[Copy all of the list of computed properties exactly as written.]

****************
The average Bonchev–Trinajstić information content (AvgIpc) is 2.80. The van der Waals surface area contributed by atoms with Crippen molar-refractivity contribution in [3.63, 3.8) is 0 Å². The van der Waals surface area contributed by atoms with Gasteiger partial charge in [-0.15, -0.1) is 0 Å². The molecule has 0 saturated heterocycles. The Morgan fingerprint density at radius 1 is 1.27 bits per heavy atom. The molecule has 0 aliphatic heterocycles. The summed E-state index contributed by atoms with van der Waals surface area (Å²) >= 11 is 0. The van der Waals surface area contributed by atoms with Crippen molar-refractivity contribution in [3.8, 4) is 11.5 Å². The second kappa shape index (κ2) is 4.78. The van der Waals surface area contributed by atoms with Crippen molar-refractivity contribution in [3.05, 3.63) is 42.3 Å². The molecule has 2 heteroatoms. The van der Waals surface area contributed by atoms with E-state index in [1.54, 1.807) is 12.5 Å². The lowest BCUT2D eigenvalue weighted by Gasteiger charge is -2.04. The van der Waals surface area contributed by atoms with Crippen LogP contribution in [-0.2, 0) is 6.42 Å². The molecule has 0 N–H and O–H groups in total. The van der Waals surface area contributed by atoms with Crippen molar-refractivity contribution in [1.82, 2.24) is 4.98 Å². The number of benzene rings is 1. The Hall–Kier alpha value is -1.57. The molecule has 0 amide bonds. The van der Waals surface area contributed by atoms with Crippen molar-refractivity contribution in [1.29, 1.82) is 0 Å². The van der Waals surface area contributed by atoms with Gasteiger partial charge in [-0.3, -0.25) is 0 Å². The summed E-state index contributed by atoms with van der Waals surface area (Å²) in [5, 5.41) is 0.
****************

The average Bonchev–Trinajstić information content (AvgIpc) is 2.80. The van der Waals surface area contributed by atoms with Crippen molar-refractivity contribution in [3.63, 3.8) is 0 Å². The van der Waals surface area contributed by atoms with Gasteiger partial charge in [-0.15, -0.1) is 0 Å². The molecule has 0 saturated heterocycles. The Morgan fingerprint density at radius 1 is 1.27 bits per heavy atom. The molecule has 0 aliphatic heterocycles. The summed E-state index contributed by atoms with van der Waals surface area (Å²) >= 11 is 0. The van der Waals surface area contributed by atoms with Crippen molar-refractivity contribution in [3.8, 4) is 11.5 Å². The second kappa shape index (κ2) is 4.78. The van der Waals surface area contributed by atoms with Crippen molar-refractivity contribution in [3.05, 3.63) is 42.3 Å². The molecule has 2 heteroatoms. The van der Waals surface area contributed by atoms with E-state index in [1.54, 1.807) is 12.5 Å². The lowest BCUT2D eigenvalue weighted by Gasteiger charge is -2.04. The van der Waals surface area contributed by atoms with Crippen LogP contribution in [-0.2, 0) is 6.42 Å². The molecule has 0 N–H and O–H groups in total. The van der Waals surface area contributed by atoms with Crippen molar-refractivity contribution in [1.82, 2.24) is 4.98 Å². The number of benzene rings is 1. The Hall–Kier alpha value is -1.57. The molecule has 0 amide bonds. The van der Waals surface area contributed by atoms with Crippen molar-refractivity contribution in [1.29, 1.82) is 0 Å². The van der Waals surface area contributed by atoms with Gasteiger partial charge in [-0.3, -0.25) is 0 Å². The summed E-state index contributed by atoms with van der Waals surface area (Å²) in [5, 5.41) is 0.